Misawa airmen presented medals for outstanding performance in Iraq war
January 18, 2004
MISAWA AIR BASE, Japan — Her son sits nearby, home safe from a war long since declared over, but Bernice Long still wells up with tears.
“I prayed a lot,” Long said. “No mother wants their son to go to war. I had faith that he would come back and that he would come back safe.”
It was an emotional evening Thursday for Long and the families of three F-16 pilots from Misawa’s 14th Fighter Squadron who were recognized for their achievements in Operation Iraqi Freedom.
Long’s son, Maj. Brad Lyons, and Capt. Steven Tittel each received the Distinguished Flying Cross, while the Bronze Star Medal was pinned on Lt. Col. Kevin Fowler.
Attending the ceremony was Col. Joy Shasteen, the 35th Mission Support Group commander, who also recently received the Bronze Star for “leading the single greatest bed-down in Central Air Forces for Operation Iraqi Freedom,” according to her medal citation.
Brig. Gen. Dana Atkins, the 35th Fighter Wing and Misawa base commander, presented the medals Thursday, calling each of the recipients heroes and thanking them for putting their lives on the line. So far, the 14th Fighter Squadron has received two Bronze Star Medals and eight Distinguished Flying Crosses for service in Operation Iraqi Freedom.
Target of opportunity
Tittel earned his cross for a March 28 mission flown near Baghdad.
After flying in support of Navy F/A-18 Hornets that were attacking targets southeast of Baghdad, he continued orbiting south of the Iraq fighter base Al Taqqadum to monitor a dense concentration of enemy surface-to-air missile batteries, according to his medal citation. Without warning, three surface-to-air missiles were fired in his direction. After requesting and receiving permission, he bombed and destroyed the missile battery.
Tittel, 31, credits his wing man that day, the 14th Fighter Squadron’s Capt. Paul Steinport, who was firing missiles in support of a strike package “when we got fired on by the [surface-to-air missile] system,” he said. “He was the guy that was playing ball at that time, but I was the guy that had bombs on the jet, so I got to destroy the target.”
Long way from home
Numerous family members attended Thursday’s ceremony, but none traveled as far as Long, who came from Atlanta to watch her son receive his first Distinguished Flying Cross medal.
An 11-year Air Force veteran, Lyons, 33, set his sights on fighter pilot wings when he was 6, after his dad took him to an air show. He never expected to wear the Distinguished Flying Cross, a medal awarded for heroism in aerial flight.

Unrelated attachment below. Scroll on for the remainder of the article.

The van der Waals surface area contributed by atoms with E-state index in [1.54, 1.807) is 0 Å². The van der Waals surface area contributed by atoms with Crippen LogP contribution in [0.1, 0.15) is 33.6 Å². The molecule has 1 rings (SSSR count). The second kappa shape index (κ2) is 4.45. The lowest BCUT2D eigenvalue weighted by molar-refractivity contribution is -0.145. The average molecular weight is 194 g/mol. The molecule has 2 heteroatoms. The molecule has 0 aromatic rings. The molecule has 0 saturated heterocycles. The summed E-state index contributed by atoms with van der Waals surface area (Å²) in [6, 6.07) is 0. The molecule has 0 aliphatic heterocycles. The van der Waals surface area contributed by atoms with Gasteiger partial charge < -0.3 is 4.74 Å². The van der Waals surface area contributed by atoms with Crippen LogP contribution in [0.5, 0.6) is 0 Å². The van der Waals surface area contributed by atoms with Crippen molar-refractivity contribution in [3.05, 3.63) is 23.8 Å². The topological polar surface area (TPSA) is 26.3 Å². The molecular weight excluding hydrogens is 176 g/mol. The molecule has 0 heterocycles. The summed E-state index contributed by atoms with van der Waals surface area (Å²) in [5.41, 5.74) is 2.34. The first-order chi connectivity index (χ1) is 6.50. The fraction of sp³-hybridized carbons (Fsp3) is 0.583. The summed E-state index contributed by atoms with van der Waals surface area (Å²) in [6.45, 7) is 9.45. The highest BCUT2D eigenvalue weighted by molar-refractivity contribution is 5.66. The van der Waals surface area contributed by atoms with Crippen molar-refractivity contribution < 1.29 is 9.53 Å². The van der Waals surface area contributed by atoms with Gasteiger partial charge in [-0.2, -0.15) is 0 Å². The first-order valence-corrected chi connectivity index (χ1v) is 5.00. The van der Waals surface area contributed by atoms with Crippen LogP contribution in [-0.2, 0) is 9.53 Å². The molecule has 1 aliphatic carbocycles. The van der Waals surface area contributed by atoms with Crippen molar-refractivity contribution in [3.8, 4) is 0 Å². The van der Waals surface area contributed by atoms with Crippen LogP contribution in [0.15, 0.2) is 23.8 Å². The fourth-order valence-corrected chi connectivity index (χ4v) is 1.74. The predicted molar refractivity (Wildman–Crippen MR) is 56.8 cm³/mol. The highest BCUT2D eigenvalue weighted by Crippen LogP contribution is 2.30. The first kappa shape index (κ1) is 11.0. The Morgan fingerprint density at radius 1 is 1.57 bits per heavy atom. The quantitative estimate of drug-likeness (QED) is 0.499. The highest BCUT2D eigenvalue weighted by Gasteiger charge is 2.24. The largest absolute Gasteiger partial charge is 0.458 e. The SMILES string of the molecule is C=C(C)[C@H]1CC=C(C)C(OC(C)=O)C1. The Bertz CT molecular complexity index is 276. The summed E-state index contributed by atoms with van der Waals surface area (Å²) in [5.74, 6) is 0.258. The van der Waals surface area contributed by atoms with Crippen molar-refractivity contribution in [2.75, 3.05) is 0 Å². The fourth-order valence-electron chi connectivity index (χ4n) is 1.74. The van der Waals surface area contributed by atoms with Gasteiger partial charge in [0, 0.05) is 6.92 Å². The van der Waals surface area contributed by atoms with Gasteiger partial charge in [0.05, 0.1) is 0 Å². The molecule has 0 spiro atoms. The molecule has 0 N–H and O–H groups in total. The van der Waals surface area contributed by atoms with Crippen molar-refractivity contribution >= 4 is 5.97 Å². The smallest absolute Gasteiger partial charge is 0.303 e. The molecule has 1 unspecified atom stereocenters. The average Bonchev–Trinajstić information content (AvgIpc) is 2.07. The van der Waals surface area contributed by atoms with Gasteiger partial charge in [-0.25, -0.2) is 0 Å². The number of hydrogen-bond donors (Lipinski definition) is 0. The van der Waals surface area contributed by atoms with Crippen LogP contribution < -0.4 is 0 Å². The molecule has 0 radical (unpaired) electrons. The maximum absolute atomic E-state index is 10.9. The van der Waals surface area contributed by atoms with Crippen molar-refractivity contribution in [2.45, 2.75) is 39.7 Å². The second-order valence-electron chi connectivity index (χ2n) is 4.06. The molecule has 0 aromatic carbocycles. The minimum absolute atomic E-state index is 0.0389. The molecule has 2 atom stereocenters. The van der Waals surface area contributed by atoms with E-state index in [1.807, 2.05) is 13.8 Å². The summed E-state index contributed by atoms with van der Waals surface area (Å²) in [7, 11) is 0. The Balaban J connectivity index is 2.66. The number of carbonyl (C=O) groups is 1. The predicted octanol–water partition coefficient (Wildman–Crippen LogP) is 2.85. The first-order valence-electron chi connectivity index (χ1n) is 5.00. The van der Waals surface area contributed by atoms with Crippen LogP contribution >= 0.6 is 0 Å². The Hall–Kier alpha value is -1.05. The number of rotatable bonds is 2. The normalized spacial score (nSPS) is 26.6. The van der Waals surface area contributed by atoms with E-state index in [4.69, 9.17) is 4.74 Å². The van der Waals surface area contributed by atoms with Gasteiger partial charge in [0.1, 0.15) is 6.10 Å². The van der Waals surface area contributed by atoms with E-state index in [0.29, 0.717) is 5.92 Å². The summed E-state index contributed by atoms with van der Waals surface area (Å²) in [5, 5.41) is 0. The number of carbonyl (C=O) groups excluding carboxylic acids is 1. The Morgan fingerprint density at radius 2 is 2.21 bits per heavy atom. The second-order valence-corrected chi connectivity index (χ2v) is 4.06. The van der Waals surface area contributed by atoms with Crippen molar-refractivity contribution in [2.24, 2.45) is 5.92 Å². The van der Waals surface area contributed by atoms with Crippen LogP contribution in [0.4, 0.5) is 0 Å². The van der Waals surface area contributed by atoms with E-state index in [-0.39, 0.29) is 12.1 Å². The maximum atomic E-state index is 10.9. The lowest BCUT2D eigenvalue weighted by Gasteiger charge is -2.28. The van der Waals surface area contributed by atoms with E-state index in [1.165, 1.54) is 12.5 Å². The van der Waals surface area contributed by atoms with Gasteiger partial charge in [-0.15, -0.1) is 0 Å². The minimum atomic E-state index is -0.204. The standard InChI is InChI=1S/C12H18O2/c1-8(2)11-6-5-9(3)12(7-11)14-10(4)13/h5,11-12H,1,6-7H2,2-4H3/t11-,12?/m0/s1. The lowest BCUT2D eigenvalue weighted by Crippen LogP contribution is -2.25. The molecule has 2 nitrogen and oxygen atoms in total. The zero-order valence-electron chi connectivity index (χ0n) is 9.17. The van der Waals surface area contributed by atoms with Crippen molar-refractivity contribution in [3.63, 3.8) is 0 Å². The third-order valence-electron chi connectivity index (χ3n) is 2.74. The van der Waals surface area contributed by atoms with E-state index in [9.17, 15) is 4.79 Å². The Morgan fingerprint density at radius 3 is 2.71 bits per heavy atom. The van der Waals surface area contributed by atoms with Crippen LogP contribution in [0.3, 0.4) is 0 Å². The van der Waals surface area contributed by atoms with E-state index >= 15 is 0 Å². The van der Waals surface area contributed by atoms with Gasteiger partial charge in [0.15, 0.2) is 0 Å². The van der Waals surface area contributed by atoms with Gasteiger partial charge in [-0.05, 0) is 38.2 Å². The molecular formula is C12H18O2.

“This is the highest medal that I’ve ever received,” he said. “I never would have guessed that I would have an opportunity or a reason to receive something like this.”
On March 26, Lyons was tasked with destroying two surface-to-surface ballistic missile systems, located north of Baghdad and capable of carrying weapons of mass destruction, according to his medal citation. Since the targets were in a residential area, Lyons was instructed to start the run south of Baghdad to reduce risk of collateral damage.
The flying route put him “within lethal range of over 40 surface-to-air missile systems and countless antiaircraft artillery batteries,” his medal citation reads.
“We had seen the Triple A before,” the pilot said, referring to anti-aircraft artillery from the ground, “but never as bad as we had seen that day. We had several explosions within about 1,000 feet of the airplane.
“That’s close enough to get your attention.”
When not flying combat missions, Fowler, 42, was director of operations for the 14th Expeditionary Fighter Squadron at Prince Sultan Air Base, Saudi Arabia, from Dec. 2, 2002, to April 15, 2003. He oversaw the generation of combat sorties, designating pilots for missions based on their skills and leadership ability.
The squadron “flew every possible suppression and attack mission in support of operations on the ground in Iraq,” reads his medal citation. “In all cases, his pilots performed with the utmost flight discipline and left with a perfect record of no collateral damage and no fratricide.”
Fowler said he’s honored to wear the Bronze Star, but “the biggest reward I had was just simply having everybody come home safely.”
The Bronze Star Medal recognizes heroic acts — not in aerial flight — while engaged in an action or military operation against an enemy of the United States.
For Col. Joy Shasteen, 52, the medal is her proudest achievement in a career spanning 27 years.
“Support officers don’t often get a chance to receive a combat award,” she said. “Even though this isn’t for being under personal duress, it’s still one that’s awarded while you’re at a combat area, so I’m very honored to have the Bronze Star.”
During her seven-month deployment, Shasteen was commander of the 379th Expeditionary Mission Support Group at Al Udeid Air Base, Qatar. She and her team of seven squadrons built up the base to support more than 6,500 people, from an initial 1,700. Tents, latrines and dining halls were constructed, as was a gymnasium, library, a telephone communications system, and weapons and fuel storage cells.
During her deployment, Al Udeid went from a tanker-fuel base in support of Operation Enduring Freedom to a fighter base in support of Operation Iraqi Freedom.
“We became the largest buildup in the theater for what we were doing,” she said.
Reads Shasteen’s citation: “Her team created an environment that was essential to achieving an extremely low disciplinary rate and significantly enhanced the wing’s ability to launch and recover aircraft.”
Shasteen called the experience the “highlight of my military career — the camaraderie, the achievement, the fact that we enabled the warrior to take the fight forward.”